This week’s pivotal event was Fed Chairman Ben Bernanke’s first press conference with the media. Judging from the price action in the stock market, Ben passed with flying colors.
The chairman provided a bit of clarity, reassuring the market that in June, when QE II expires, it will be a gradual process of monetary tightening as opposed to a sharp spike in interest rates. Clearly, he gave little comfort to the dollar bulls as the greenback continues its decline (down 8% year to date) while dashing the hopes of bears in the precious metals markets as gold and silver raced ever higher on a wave of speculative fever and inflation expectations.
Although both Bernanke and U.S. Treasury Secretary Timothy Geithner have expressed their support of a strong dollar policy, neither are doing anything to stem its fall, nor should they, in my opinion. Two years ago I predicted that the U.S. would attempt to export its way out of recession, as would the rest of the world. Judging from the recent spate of quarterly earnings results, U.S. corporations, especially multi-nations, are making big bucks on the back of the weakening dollar. Profits among corporations are up 26% from last year. This will be the seventh quarter in a row where corporations posted double digit earnings growth.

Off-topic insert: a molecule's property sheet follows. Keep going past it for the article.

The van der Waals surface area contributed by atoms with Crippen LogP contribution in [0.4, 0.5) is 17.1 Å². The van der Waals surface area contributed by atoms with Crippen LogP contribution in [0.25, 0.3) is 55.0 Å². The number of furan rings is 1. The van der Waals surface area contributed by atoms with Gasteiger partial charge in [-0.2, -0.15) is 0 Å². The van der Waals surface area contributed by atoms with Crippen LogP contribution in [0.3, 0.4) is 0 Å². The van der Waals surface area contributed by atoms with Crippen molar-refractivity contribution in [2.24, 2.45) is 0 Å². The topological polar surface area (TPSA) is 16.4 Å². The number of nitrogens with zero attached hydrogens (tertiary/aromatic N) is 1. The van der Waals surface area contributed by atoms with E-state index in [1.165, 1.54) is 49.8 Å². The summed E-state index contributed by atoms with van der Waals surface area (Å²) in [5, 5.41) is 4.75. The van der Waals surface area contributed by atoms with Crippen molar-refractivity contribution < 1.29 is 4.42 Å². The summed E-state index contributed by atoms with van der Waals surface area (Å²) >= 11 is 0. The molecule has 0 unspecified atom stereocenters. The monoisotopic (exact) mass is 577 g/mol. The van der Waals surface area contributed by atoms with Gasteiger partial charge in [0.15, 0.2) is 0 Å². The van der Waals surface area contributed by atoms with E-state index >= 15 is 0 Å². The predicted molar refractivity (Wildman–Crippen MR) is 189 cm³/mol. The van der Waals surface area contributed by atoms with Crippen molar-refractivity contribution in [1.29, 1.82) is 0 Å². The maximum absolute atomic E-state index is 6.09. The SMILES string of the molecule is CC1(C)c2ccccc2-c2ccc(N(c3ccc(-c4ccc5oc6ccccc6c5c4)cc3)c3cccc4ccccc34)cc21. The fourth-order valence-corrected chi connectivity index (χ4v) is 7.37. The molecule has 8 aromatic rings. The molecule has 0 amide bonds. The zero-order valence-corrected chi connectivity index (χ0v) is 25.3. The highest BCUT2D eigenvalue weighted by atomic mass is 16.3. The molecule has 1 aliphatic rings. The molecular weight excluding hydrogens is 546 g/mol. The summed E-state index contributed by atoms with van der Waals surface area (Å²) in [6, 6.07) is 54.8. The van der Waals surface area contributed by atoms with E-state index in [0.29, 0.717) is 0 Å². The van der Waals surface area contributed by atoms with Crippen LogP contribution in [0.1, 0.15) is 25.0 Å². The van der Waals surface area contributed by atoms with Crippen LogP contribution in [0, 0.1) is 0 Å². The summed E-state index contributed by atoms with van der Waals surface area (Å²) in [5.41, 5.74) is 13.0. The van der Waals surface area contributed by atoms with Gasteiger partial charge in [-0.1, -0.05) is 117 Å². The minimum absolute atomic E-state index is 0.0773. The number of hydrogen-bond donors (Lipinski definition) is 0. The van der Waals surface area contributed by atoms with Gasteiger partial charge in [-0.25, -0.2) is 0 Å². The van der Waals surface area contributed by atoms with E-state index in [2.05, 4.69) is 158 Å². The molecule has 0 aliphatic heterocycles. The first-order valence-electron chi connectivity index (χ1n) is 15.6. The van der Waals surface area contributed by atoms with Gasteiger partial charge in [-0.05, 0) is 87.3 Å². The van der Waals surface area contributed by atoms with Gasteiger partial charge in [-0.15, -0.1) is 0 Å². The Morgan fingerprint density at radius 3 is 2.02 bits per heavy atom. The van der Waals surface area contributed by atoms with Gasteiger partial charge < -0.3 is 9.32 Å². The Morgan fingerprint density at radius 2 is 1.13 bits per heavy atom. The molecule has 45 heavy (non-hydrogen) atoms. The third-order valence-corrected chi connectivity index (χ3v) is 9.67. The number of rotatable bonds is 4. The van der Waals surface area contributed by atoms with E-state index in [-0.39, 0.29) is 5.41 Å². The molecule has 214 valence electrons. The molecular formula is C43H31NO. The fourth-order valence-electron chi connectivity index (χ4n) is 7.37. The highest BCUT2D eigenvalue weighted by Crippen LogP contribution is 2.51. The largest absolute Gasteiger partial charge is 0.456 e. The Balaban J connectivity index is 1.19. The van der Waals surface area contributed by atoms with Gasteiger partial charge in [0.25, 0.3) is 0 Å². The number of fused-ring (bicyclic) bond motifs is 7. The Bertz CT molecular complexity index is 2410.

In Europe, Germany is also benefiting from an upsurge in exports that is helping that country reduce unemployment, propel economic growth and improve corporate profits. At the same time, traditional weak currency, high exporting emerging market countries are feeling the opposite effect as their currencies strengthen, exports slow and imports climb.
Friday’s revelation that GDP only grew by 1.8% should not have disappointed investors since just about every economist in the nation was predicting as much. Bad weather and the high prices of energy and food were blamed for the less than stellar performance. Most consider it a blip in the forecasts and growth will improve next quarter.
Despite the on-going outrage by commentators (and everyone else who has to eat and drive) about the rising prices of those two commodities, the overall core inflation rate in this country continues to remain below the Fed’s targets.
“How can they just ignore gas prices or what I’m paying for meat, milk and even cereal?” demands a client and mother of three, who commutes from South Egremont to Albany every day.
The Fed argues that they cannot control the prices of food and oil, which are set on world markets and represent the totality of demand from around the globe. The central bankers contend that the recent spike in oil, for example, is transitory and will subside over time.
They have a point. Consider food and energy prices in the summer of 2008. They were at record highs only to plummet in the second half of the year. If the Fed had tightened monetary policy (by raising interest rates) in say, June, 2008 at the height of the price climb for food and energy, it would have taken 6-8 months before those higher rates impacted the economy. By then we were sliding into recession. Tightening would have transformed a serious recession into another Great Depression.
As for the markets, it’s steady as she goes, mate, with strong earnings propelling markets closer to my first objective, S&P 500 level of 1,400. I believe we are seeing a little sector rotation going on with consumer discretionary, semiconductors and technology sectors taking a back set this week to industrials, consumer durables and precious metals. Along the way, expect pullbacks but don’t be spooked by downdrafts. Take them in stride, stay invested and prosper.